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I've two MS SQL tables: Category, Question. Each Question is assigned to exactly one Category. One Category may have many subcategories.

Category

  • Id : bigint (PK)
  • Name : nvarchar(255)
  • AcceptQuestions : bit
  • IdParent : bigint (FK)

Question

  • Id : bigint (PK)
  • Title : nvarchar(255) ...
  • IdCategory : bigint (FK)

How do I recursively count all Questions for a given Category (including questions in subcategories). I've tried it already based on several tutorials but still can't figure it out :(

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What version of SQL Server? –  Thomas May 19 '10 at 16:45
    
Thomas, SQL SERVER 2008 Express Edition. –  Cosmo May 19 '10 at 16:52
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1 Answer

up vote 1 down vote accepted
with /* recursive */ category_tree as (
  select category.id as top_category_id, category.id as category_id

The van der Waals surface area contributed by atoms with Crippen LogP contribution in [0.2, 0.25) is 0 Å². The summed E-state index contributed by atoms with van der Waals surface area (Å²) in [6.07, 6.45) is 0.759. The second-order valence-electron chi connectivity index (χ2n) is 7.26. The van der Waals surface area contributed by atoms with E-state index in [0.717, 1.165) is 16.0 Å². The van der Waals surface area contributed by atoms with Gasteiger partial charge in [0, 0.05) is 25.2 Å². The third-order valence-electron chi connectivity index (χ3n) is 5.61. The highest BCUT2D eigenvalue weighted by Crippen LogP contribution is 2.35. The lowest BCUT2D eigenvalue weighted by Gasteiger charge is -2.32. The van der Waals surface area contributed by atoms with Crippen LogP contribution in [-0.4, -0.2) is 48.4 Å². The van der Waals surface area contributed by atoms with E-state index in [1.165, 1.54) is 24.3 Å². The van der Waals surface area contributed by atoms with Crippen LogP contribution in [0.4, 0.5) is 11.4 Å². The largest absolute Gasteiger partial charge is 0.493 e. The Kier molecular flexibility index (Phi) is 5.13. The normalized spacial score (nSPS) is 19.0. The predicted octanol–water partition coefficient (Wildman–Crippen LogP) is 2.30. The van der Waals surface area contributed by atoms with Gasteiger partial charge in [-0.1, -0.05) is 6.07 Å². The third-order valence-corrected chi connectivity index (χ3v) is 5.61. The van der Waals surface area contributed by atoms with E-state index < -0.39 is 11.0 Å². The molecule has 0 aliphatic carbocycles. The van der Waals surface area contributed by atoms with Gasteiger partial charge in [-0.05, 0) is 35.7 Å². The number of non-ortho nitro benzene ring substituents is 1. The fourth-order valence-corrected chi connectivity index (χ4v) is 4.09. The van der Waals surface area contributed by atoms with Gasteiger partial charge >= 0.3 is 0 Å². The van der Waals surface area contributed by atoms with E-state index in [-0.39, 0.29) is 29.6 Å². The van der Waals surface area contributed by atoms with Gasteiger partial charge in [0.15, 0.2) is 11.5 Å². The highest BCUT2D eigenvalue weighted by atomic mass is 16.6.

from category
union all
  select top_category_id, category.id
  from category_tree
       join category on category.idparent = category_tree.category_id
)
select category_tree.top_category_id as category, count(*) as question_count
from category_tree
     join question on question.idcategory = category_tree.category_id
group by category_tree.top_category_id

The CTE builds a list of which subcategories are under each category- essentially, it recurses through the tree and produces a flattened view of (top category, descendant category).

The initial term (before the union all) selects each category, and indicates that it contains itself- the recursive term then includes all the subcategories for categories found so far, and stops (produces no results) automatically when all the category_id columns in the previous iteration were leaf categories.

Based on that, we simply join this flattened view back onto question to produce a set of (top category, question) rows, and aggregate based on (top category).

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araqnid, your solution works right out of the box, however the result set contains all categories. How to get the count just for a given category id? –  Cosmo May 19 '10 at 17:05
    
add a "where" clause to the initial term inside the definition of category_tree, just before the "union all". That defines the start point for scanning the category tree- if you restrict it to a single category, you'll get the subtree rooted at that category. –  araqnid May 19 '10 at 17:14
    
Thank you, you're the best! –  Cosmo May 19 '10 at 17:17
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